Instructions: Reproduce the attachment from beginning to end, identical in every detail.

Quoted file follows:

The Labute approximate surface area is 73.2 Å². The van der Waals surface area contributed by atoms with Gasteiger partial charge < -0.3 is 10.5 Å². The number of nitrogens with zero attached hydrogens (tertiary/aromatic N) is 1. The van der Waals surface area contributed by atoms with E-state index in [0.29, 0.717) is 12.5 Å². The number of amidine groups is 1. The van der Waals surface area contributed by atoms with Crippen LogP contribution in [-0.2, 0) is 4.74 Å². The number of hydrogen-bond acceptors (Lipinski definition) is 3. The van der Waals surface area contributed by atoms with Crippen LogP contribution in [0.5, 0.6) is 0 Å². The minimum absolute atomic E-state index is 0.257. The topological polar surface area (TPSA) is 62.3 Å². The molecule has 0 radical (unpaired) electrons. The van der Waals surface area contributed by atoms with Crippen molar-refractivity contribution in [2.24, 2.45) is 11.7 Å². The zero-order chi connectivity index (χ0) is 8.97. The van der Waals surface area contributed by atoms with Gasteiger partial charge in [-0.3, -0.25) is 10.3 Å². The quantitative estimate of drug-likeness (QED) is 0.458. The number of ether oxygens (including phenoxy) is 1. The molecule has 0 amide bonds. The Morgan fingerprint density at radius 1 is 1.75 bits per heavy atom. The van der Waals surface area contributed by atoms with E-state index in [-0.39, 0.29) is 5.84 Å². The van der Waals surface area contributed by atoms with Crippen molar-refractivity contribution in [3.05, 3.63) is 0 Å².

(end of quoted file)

The Labute approximate surface area is 73.2 Å². The van der Waals surface area contributed by atoms with Gasteiger partial charge < -0.3 is 10.5 Å². The number of nitrogens with zero attached hydrogens (tertiary/aromatic N) is 1. The van der Waals surface area contributed by atoms with E-state index in [0.29, 0.717) is 12.5 Å². The number of amidine groups is 1. The van der Waals surface area contributed by atoms with Crippen LogP contribution in [-0.2, 0) is 4.74 Å². The number of hydrogen-bond acceptors (Lipinski definition) is 3. The van der Waals surface area contributed by atoms with Crippen LogP contribution in [0.5, 0.6) is 0 Å². The minimum absolute atomic E-state index is 0.257. The topological polar surface area (TPSA) is 62.3 Å². The molecule has 0 radical (unpaired) electrons. The van der Waals surface area contributed by atoms with Crippen molar-refractivity contribution in [2.24, 2.45) is 11.7 Å². The zero-order chi connectivity index (χ0) is 8.97. The van der Waals surface area contributed by atoms with Gasteiger partial charge in [-0.3, -0.25) is 10.3 Å². The quantitative estimate of drug-likeness (QED) is 0.458. The number of ether oxygens (including phenoxy) is 1. The molecule has 0 amide bonds. The Morgan fingerprint density at radius 1 is 1.75 bits per heavy atom. The van der Waals surface area contributed by atoms with E-state index in [-0.39, 0.29) is 5.84 Å². The van der Waals surface area contributed by atoms with Crippen molar-refractivity contribution in [3.05, 3.63) is 0 Å².